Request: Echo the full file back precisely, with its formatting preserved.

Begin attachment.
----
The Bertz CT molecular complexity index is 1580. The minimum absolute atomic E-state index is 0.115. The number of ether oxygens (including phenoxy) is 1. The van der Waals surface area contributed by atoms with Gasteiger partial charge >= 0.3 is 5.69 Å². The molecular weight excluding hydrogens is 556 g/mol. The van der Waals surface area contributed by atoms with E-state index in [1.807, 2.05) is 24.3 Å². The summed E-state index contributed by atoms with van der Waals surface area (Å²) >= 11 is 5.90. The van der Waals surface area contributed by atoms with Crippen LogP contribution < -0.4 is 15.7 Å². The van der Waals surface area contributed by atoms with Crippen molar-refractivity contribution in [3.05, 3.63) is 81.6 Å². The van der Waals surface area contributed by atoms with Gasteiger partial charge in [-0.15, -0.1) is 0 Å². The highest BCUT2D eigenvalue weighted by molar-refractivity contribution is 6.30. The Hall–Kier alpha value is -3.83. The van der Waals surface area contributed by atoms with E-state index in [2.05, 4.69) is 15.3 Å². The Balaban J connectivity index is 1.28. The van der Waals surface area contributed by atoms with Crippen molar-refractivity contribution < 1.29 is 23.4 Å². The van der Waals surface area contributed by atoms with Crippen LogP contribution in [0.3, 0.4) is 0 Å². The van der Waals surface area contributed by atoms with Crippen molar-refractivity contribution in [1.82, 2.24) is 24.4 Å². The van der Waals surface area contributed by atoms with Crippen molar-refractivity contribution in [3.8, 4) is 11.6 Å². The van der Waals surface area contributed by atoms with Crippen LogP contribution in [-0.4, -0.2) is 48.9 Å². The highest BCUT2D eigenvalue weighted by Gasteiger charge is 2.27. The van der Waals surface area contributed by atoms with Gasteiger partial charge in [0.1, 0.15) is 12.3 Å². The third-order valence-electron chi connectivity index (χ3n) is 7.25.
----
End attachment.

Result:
The Bertz CT molecular complexity index is 1580. The minimum absolute atomic E-state index is 0.115. The number of ether oxygens (including phenoxy) is 1. The van der Waals surface area contributed by atoms with Gasteiger partial charge >= 0.3 is 5.69 Å². The molecular weight excluding hydrogens is 556 g/mol. The van der Waals surface area contributed by atoms with E-state index in [1.807, 2.05) is 24.3 Å². The summed E-state index contributed by atoms with van der Waals surface area (Å²) >= 11 is 5.90. The van der Waals surface area contributed by atoms with Crippen LogP contribution < -0.4 is 15.7 Å². The van der Waals surface area contributed by atoms with Crippen molar-refractivity contribution in [3.05, 3.63) is 81.6 Å². The van der Waals surface area contributed by atoms with Gasteiger partial charge in [-0.15, -0.1) is 0 Å². The highest BCUT2D eigenvalue weighted by molar-refractivity contribution is 6.30. The Hall–Kier alpha value is -3.83. The van der Waals surface area contributed by atoms with E-state index in [2.05, 4.69) is 15.3 Å². The Balaban J connectivity index is 1.28. The van der Waals surface area contributed by atoms with Crippen molar-refractivity contribution < 1.29 is 23.4 Å². The van der Waals surface area contributed by atoms with Crippen LogP contribution in [0.3, 0.4) is 0 Å². The van der Waals surface area contributed by atoms with Crippen molar-refractivity contribution in [1.82, 2.24) is 24.4 Å². The van der Waals surface area contributed by atoms with Crippen molar-refractivity contribution in [3.8, 4) is 11.6 Å². The van der Waals surface area contributed by atoms with Crippen LogP contribution in [-0.4, -0.2) is 48.9 Å². The highest BCUT2D eigenvalue weighted by Gasteiger charge is 2.27. The van der Waals surface area contributed by atoms with Gasteiger partial charge in [0.1, 0.15) is 12.3 Å². The third-order valence-electron chi connectivity index (χ3n) is 7.25.